ISLAMABAD: The Imran Khan government will continue the closure of its eastern airspace for flights from and to India until there is a commitment from New Delhi that it will not repeat Balakot-like air strikes inside the Pakistani territory. 

Islamabad had shut the airspace on February 26 this year following the Indian airstrikes inside Pakistan, on a Jaish-e-Mohammad terror camp in Balakot, in retaliation to a suicide bombing that killed 44 Indian police personnel in Pulwama Kashmir on February 14. 

Well-placed sources told TOI that though the ban has been extended till June 28, Pakistan is likely to keep the airspace shut for India until there is some assurance from New Delhi that there would be no repetition of Balakot like a strike. 

On March 27, Pakistan opened its airspace for all flights except for New Delhi. Since May 15 the ban on eastern airspace has been extended three times. Earlier this week, Pakistan’s Civil Aviation Authority (CAA) had said the government will again review the matter on June 28 but avoided giving further details on the issue. 

Sources said Islamabad was looking for an assurance from New Delhi that Balakot-like incident will not be repeated in future. The ban will remain in place until the issue is raised and resolved at the top level between Islamabad and New Delhi, sources said. 

Stating that the closure was due to security and diplomatic reasons, a top CAA official said on the condition of anonymity that it was very surprising that no back-channel diplomacy has been used in the last four months to lift the ban, given the huge losses to flag carriers of both the countries. 

Last month, Pakistan’s foreign office spokesperson, Dr Muhammad Faisal, had said: “We want de-escalation. If de-escalation takes place we would not like to have a ban on our airspace for India for a single day but for the purpose India will have to talk to us. India should show rational behaviour and must understand that issues will not be resolved through confrontation.”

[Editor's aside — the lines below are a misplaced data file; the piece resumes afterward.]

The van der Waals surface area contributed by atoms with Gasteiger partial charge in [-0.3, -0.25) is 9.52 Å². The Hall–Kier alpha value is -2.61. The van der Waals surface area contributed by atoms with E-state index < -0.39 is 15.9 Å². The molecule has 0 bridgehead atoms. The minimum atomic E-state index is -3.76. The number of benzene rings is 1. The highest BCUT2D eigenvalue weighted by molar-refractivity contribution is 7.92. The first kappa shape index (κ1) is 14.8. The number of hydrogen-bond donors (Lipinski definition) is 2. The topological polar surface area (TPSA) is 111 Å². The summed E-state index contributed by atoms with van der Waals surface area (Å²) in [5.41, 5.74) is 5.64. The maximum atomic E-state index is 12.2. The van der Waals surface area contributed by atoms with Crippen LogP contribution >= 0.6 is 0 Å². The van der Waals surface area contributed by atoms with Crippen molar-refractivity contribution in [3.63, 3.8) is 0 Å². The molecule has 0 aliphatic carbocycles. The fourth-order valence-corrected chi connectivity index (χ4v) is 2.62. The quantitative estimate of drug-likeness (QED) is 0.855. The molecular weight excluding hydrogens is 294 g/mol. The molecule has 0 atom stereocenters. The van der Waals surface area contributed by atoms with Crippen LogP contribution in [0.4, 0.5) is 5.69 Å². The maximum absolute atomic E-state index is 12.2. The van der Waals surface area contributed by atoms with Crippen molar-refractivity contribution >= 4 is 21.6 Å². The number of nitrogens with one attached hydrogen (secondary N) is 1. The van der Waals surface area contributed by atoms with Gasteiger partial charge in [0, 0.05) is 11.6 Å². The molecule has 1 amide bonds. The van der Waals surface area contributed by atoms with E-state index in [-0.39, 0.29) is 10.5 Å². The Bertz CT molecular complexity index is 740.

Since the closure of Pakistani airspace, the Indian aviation industry, according to media reports, is incurring more losses than Pakistan. Several foreign airlines are also being forced to take longer routes to reach other destinations. The closure of Pakistani airspace has affected flights from Europe to Southeast Asia while the flights from Europe and the US flying in and out of New Delhi have been the worst hit. 

The Delhi-Astana flight now takes three extra hours while Delhi-Moscow flight takes more than two additional hours. The duration of Delhi-Kabul and Delhi-Tehran flights have also doubled. 

The PIA operations for Bangkok, Kuala Lumpur and New Delhi have been suspended since Feb 26. Before the ban, PIA operated four flights to Kuala Lumpur, two to Bangkok and two to New Delhi in a week. Foreign airlines operating on these routes had to suspend their operations as well. Pakistani passengers now have to reach Kuala Lumpur and Bangkok by taking connecting flights from the Gulf.